Five for Friday: Inmates more expensive than college, faxing and Klout

fallThis was an interesting week. Not only did I start the week out (and still have) a nasty cold, but it was also exciting as it was a daddy-baby bachelor pad week in the Esposito household along with the start of Movember (donate $1 and you can laugh at me). How was your week? In this week’s edition of Five for Friday we’ve got some interesting nuggets that you may have missed or if you are seeing them for the first time are well worth the read. Enjoy and have a great weekend!

Has social media gone the way of the fax machine? – before you go gritting your teeth or yelling and screaming, take a deep breath and give this article from Shel Israel a chance. Social media is moving towards becoming a marketing staple and is getting past the new and sexy stage; ask yourself – what is next.

The Falls vs. Zarella Cage Match – Not sure if you caught this on Thursday afternoon but there was an interesting argument going on via Twitter on Thursday afternoon between Jason Falls and Dan Zarrella. Definitely worth peeping out this post from Dennis Van Staalduinen with the blow by blow commentary.

Chart: One Year of Prison Costs More Than One Year at Princeton – growing up in New Jersey and having family there, this article just makes me sick. A year of incarcerating a prisoner in a Jersey prison costs more than sending a kid to Princeton for a year. Difference is only one of them will probably contribute to society in a positive manner after four years, but owe a hell of a lot more to the government.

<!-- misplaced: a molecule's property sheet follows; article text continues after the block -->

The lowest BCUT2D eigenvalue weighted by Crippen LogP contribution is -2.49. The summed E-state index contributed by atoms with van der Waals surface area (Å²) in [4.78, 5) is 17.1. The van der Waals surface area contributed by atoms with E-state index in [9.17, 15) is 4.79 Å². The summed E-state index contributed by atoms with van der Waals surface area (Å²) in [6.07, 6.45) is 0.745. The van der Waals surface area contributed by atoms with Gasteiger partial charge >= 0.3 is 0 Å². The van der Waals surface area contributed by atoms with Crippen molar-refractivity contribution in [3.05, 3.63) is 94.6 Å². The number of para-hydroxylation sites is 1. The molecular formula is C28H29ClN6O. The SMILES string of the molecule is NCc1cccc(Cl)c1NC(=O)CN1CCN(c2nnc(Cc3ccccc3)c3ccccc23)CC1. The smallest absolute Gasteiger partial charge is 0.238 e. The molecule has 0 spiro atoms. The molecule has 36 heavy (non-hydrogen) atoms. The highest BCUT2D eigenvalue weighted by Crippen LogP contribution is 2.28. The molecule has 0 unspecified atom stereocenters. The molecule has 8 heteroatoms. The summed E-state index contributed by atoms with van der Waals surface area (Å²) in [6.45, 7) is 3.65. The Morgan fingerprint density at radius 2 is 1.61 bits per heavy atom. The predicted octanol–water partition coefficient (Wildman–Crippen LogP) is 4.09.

(Relatively) Cheat Resistant Rewards and Metrics for Gamification – I love reading posts on social media measurement. This one looks at metrics that avoid gamification for companies from Lithium’s Michael Wu. It’s a smart read that takes some time to sink in but well worth the read.

Wasting Time on Klout and Influence Metrics – before all the hoopla that went on with Klout this week (more here, here, here, here and here) I came across this post from Geoff Livingston. When looking at influence online we can get caught up in the numbers game and superficial scores, but forget about real-world influence. Just think my Klout score is higher than President Obama’s but who can make more things happen?


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